For the first question of whether cheating risk differed by instructional format, 59% of the respondents (column 3) thought the frequency of cheating was about the same for the online and the f2f format. The proportion was significantly greater than 50% at a p-value of .0344. This result (of no perceived difference) is consistent with the findings of Grijalava, Nowell and Kerkvliet (2006), which was reported in Table 1. The responses were significantly different depending on whether the student was in the online or f2f subgroup, but only at a p-value of .1060. Only 18% in the online group thought cheating was more frequent in the online format, whereas, 33% in the f2f group thought cheating was more frequent in the online format, and these proportions were significantly different at a p-value of .0436. Similarly, 22% in the online group thought cheating was more frequent in the f2f format, whereas only 10% in the f2f group thought so, and these proportions were significantly different at a p-value of .0516. Thus students, who thought the frequency of cheating differed by format, perceived cheating to be less frequent in the instructional format they were in.
For the second question of cheating on essay exams 51% of the respondents thought that cheating occurred with same frequency regardless whether or not it was proctored, and 39% responded that cheating was more frequent in unproctored essay exams. However, this was dependent on what type of format the student was in at a p-value of .0724. For the f2f group the 60% proportion that thought the frequency of cheating was the same in the proctored and unproctored format was significantly greater than 50% at ap-value of .0606. For the third question of cheating on multiple choice exams 46% responded that cheating occurred with the same frequency regardless of proctoring and 48% responded that cheating was more likely in the unproctored format. The responses were not dependent on what format the student was in. For questions 2 and 3, on balance, roughly half the respondents believe proctoring reduces frequency of cheating and half believe the frequency is that same whether or not the exam is proctored.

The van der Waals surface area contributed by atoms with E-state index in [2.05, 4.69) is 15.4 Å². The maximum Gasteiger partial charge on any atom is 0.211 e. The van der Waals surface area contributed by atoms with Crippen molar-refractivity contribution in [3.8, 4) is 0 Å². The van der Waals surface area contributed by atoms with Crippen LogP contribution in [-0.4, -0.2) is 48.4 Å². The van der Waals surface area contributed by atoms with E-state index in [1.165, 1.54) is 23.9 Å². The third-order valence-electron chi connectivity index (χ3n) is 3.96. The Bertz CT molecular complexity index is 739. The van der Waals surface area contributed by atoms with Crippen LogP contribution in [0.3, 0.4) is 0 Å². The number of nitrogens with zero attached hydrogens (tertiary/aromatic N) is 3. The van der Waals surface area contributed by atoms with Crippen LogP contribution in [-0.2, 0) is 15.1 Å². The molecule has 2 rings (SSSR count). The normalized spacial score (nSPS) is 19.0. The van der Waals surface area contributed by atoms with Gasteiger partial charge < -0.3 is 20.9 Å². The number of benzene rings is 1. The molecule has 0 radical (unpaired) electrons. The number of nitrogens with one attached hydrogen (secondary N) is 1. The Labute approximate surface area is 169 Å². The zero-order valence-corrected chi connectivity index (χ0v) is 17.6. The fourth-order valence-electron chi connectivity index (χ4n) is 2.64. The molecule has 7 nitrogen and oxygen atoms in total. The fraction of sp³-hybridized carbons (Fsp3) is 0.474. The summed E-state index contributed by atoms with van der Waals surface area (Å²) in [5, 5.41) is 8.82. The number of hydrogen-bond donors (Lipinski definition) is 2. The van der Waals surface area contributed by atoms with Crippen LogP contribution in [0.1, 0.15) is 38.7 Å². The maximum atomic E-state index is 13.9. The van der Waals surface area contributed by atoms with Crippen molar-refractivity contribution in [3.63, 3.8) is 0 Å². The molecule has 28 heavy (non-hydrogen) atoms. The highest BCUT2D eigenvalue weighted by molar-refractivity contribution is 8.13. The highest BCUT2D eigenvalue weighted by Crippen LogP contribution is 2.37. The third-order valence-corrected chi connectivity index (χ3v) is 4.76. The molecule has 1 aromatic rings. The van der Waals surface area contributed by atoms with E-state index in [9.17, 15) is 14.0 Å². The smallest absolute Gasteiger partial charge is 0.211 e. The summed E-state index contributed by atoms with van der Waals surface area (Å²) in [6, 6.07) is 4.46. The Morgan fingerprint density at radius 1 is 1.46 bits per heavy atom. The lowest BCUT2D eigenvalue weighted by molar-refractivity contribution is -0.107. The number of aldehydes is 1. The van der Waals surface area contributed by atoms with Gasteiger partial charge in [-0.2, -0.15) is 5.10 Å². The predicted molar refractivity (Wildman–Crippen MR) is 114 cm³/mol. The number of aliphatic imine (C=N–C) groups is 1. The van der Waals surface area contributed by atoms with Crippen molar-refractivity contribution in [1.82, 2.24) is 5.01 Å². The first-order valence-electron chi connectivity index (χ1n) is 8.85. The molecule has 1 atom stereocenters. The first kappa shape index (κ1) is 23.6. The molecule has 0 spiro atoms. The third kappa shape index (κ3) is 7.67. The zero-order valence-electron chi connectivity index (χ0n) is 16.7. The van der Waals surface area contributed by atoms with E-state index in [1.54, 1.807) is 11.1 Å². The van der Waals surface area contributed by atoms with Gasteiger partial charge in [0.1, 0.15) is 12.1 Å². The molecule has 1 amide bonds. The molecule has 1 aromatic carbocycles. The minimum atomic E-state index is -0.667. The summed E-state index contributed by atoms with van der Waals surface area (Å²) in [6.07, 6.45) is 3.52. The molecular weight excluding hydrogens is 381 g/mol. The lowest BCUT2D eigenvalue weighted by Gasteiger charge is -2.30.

Table 4 Student Perception of Cheating
INSTRUCTIONAL FORMAT: Online F2F Total In your opinion cheating occurs more frequently in online classes 18% 33% 25% occurs more frequently in f2f classes 22% 10% 17% occurs with the same frequenty in online as in f2f classes 60% 57% 59% Total 100% 100% 100% ASSESSMENT FORMAT: In your opinion cheating occurs more frequently in proctored essay exams 15% 2% 10% occurs more frequently in unproctored essay exams 40% 38% 39% occurs with the same frequency in proctored and unproctored essay exams 45% 60% 51% Total 100% 100% 100% In your opinion cheating occurs more frequently in proctored m/c exams 9% 2% 6% occurs more frequently in unproctored m/c exams 48% 48% 48% occurs with the same frequency in proctored and unproctored m/c exams 43% 50% 46% Total 100% 100% 100%
In a follow-up survey respondents were also asked to rank the effectiveness of ten specific tactics for deterring cheating on a scale of 1 to 3, where 3 = ‘most effective’). The same classes were administered the second survey, however the number of respondents was less in each class resulting in 13 fewer respondents for a total sample size of 87. The results are reported in table 5. The four top rated tactics were: using multiple versions of an exam, not using identical exams from previous semesters, randomizing question and response order, and proctor vigilance. Their ratings were above 2.35 and were significantly greater than 2.0 at the .01 level of significance. Less effective tactics were: seating arrangements, and smaller room seating capacity. These results suggest that for proctored multiple choice exams tactics aimed at re-shuffling the deck of questions have relatively greater payoff than tactics aimed at re-shuffling exam seating.
Table 5 Tactics to Deter Cheating